Daniel Fabricant, Ph.D., CEO and president of the Natural Products Association (NPA), felt that the FDA would be better served by keeping its feet in the present. While it would be great to have more resources in the future, he agreed, FDA and the Industry have to keep moving forward. “What can be done now, with the tools that we have? There’s no sense designing the perfect firetruck while the building is burning down,” he said. “Pick up a bucket.”
Industry members were equally divided on the future of DSHEA. Scott Melville, president and CEO of the Consumer Healthcare Products Association, noted during the panel that “It seems to me that everyone in the industry thinks that DSHEA can be improved upon, and I’m happy that we’re all here talking about it.”
Dr. Fabricant disagreed: “I don’t think that everyone agrees that there’s a unified view of what we all want.”
The Industry’s message is clear: We need to get working, and we need to work together to ensure that customers have access to a range of safe supplements.
A Sore Spot: Probiotic Labeling
One point of contention—besides CBD—was probiotic labeling. The two talks addressing it—one given by Robert Durkin, R.Ph., deputy director at ODSP, and the other given by Paul Bolar, VP of regulatory affairs at Pharmavite LLC—were given 50 minutes, including time for questions.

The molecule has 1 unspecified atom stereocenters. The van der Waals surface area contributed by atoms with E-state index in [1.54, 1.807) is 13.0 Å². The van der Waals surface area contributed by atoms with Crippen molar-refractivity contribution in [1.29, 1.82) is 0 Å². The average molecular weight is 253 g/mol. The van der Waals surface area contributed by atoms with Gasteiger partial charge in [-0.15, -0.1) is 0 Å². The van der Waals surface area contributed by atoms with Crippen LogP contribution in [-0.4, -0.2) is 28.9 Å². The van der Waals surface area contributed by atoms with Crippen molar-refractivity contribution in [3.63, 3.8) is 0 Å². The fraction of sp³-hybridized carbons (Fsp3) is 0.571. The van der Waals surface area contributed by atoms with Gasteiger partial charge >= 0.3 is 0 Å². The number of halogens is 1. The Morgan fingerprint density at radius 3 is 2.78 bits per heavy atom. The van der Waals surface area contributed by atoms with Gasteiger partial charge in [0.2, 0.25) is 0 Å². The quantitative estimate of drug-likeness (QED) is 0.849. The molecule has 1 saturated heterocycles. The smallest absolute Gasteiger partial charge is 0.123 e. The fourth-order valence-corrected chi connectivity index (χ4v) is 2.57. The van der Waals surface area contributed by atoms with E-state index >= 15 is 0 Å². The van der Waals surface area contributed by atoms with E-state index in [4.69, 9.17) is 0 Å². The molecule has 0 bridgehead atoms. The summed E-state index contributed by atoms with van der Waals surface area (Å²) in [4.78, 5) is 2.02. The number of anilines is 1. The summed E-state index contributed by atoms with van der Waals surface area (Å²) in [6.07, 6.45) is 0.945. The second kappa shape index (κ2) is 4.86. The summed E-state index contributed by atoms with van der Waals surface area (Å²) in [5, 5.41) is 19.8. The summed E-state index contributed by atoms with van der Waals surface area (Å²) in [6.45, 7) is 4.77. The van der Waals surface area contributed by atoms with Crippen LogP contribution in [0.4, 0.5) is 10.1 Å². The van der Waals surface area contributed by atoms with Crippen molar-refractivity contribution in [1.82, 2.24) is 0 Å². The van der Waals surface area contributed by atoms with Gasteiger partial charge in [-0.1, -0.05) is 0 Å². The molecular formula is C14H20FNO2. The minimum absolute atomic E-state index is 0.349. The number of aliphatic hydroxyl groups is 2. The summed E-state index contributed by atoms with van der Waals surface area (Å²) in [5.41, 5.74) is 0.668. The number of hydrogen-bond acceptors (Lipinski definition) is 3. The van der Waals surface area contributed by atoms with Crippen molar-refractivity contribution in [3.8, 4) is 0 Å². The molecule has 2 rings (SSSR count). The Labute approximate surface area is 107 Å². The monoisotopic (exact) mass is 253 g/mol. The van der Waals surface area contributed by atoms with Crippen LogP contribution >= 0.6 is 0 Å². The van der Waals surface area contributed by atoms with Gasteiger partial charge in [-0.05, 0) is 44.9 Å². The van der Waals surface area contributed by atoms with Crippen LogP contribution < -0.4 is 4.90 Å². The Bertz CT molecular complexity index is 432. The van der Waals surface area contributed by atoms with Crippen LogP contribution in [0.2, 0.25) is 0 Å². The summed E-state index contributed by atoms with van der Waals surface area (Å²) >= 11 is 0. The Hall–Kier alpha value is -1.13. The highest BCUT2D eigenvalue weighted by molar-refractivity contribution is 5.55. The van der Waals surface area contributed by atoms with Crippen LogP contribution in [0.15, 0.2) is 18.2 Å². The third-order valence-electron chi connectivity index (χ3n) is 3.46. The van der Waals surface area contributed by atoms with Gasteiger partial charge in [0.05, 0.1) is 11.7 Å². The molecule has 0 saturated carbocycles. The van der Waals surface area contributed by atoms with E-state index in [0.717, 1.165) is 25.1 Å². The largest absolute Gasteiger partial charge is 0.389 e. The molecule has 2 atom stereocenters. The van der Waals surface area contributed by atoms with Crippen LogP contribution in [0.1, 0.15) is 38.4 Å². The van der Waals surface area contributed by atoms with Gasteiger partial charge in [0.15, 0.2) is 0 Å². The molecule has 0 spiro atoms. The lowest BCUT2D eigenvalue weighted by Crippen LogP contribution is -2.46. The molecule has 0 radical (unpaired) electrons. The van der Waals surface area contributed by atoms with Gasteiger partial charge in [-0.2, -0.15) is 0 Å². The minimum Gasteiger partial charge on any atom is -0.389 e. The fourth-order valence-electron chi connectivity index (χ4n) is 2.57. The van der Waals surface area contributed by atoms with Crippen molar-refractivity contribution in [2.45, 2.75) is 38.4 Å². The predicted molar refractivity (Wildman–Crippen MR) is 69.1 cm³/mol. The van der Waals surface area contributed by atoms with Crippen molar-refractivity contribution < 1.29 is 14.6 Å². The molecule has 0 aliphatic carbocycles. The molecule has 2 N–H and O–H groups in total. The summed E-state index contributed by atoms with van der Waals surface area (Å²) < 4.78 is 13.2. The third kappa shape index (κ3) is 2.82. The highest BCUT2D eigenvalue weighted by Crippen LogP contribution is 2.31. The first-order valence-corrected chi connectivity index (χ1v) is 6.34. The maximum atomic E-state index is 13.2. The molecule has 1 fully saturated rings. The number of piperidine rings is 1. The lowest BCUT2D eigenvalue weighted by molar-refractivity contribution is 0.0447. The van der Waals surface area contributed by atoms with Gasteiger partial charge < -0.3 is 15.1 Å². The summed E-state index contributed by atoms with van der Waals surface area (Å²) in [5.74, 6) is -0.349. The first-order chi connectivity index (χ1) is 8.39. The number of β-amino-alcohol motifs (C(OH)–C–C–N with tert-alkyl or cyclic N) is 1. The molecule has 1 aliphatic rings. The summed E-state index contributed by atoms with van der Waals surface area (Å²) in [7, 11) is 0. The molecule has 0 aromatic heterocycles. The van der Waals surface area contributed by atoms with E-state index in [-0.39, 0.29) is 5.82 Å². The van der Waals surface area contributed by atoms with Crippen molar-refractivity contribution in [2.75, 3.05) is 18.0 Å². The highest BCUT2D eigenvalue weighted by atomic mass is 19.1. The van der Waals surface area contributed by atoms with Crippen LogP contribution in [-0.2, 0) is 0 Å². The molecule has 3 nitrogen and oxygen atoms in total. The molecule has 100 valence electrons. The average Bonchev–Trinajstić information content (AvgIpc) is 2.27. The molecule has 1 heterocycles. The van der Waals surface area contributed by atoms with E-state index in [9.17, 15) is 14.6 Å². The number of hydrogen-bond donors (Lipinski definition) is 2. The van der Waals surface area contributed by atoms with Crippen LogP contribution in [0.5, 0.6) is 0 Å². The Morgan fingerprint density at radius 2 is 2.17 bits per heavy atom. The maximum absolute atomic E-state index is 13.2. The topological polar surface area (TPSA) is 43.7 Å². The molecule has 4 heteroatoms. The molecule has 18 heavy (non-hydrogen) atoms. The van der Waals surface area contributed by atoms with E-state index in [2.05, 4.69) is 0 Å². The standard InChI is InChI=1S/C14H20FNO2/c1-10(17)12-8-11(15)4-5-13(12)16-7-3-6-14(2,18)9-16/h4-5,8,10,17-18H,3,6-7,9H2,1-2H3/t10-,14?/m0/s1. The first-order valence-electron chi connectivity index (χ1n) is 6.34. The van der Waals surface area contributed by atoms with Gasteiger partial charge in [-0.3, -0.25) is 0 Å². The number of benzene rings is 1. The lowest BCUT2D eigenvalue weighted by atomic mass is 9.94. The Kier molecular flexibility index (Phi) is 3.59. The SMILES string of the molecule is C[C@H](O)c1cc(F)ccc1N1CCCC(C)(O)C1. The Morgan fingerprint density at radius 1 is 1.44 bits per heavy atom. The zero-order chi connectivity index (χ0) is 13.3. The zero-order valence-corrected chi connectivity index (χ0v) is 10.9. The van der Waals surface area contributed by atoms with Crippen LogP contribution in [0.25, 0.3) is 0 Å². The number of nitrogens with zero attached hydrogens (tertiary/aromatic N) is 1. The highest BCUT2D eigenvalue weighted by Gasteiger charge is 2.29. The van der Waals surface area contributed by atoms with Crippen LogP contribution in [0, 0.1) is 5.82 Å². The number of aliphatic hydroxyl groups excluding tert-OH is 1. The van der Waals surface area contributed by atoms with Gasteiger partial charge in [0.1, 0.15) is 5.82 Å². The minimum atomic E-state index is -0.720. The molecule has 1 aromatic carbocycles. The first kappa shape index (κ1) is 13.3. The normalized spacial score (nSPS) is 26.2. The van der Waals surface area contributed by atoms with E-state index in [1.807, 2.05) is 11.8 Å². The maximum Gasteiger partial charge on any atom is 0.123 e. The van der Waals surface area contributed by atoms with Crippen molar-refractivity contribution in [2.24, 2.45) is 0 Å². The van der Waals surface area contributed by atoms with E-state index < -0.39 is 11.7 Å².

Durkin noted that, while FDA requires the quantity of each ingredient to be listed by weight, there is nothing stopping manufacturers from listing CFUs as well—and, in fact, FDA has released guidelines for manufacturers to do just that.
Bolar, however, pointed out that listing both can be confusing: “Weight measurement does not necessarily correlate with CFU—two products, both with 200mg of probiotics, can have wildly different CFU counts. Different organisms have different weights, so weight is not an accurate point of comparison.” He added that weight doesn’t distinguish between live and dead.
Another important point: Bolar feels that CFU counts given on packaging should be at the time of expiry, not at the time of manufacture. And there, too, he sees an issue with weight: “Weight doesn’t change,” he said. “It’ll be the same at the time of manufacture as it is at the end of its shelf life. CFU count can and does change, and CFU labeling can account for that.”
Bolar and Durkin agreed that CFU labeling is not perfect. Brian Craig, CEO at Essential Formulas, asked if CFU should really be our end goal: “CFUs can be inaccurate,” he said. “Different technicians or testing methods can get different counts on the same lot.”
Durkin agreed that this is part of why FDA is unwilling to switch entirely to CFUs: “It’s a lot of work, and we’re not convinced that it’s worth it.”
Bolar agreed that there are newer, better measurement methods, including flow cytometry and real-time PCR, but that they’re not widely adopted or recognized, and they don’t correlate with the well-known CFU measurement.
Keep an eye on this area—FDA may move slowly, but there is likely to be change here, eventually.